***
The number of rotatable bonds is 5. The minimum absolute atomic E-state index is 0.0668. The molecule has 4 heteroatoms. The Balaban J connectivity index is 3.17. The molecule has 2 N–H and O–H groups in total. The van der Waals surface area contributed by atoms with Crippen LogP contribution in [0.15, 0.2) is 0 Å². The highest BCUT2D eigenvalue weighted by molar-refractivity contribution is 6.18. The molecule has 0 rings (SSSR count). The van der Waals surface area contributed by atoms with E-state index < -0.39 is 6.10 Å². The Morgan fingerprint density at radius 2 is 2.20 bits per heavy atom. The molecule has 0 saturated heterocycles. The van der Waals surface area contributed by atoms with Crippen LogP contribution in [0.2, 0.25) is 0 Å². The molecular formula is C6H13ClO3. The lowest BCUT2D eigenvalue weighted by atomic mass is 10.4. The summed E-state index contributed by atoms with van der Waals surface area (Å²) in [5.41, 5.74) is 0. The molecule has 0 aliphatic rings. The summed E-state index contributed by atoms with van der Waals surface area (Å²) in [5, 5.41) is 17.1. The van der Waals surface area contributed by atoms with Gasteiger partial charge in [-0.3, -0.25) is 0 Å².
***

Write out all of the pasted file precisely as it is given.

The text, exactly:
The number of rotatable bonds is 5. The minimum absolute atomic E-state index is 0.0668. The molecule has 4 heteroatoms. The Balaban J connectivity index is 3.17. The molecule has 2 N–H and O–H groups in total. The van der Waals surface area contributed by atoms with Crippen LogP contribution in [0.15, 0.2) is 0 Å². The highest BCUT2D eigenvalue weighted by molar-refractivity contribution is 6.18. The molecule has 0 rings (SSSR count). The van der Waals surface area contributed by atoms with E-state index < -0.39 is 6.10 Å². The Morgan fingerprint density at radius 2 is 2.20 bits per heavy atom. The molecule has 0 saturated heterocycles. The van der Waals surface area contributed by atoms with Crippen LogP contribution in [0.2, 0.25) is 0 Å². The molecular formula is C6H13ClO3. The lowest BCUT2D eigenvalue weighted by atomic mass is 10.4. The summed E-state index contributed by atoms with van der Waals surface area (Å²) in [5.41, 5.74) is 0. The molecule has 0 aliphatic rings. The summed E-state index contributed by atoms with van der Waals surface area (Å²) in [5, 5.41) is 17.1. The van der Waals surface area contributed by atoms with Gasteiger partial charge in [-0.3, -0.25) is 0 Å².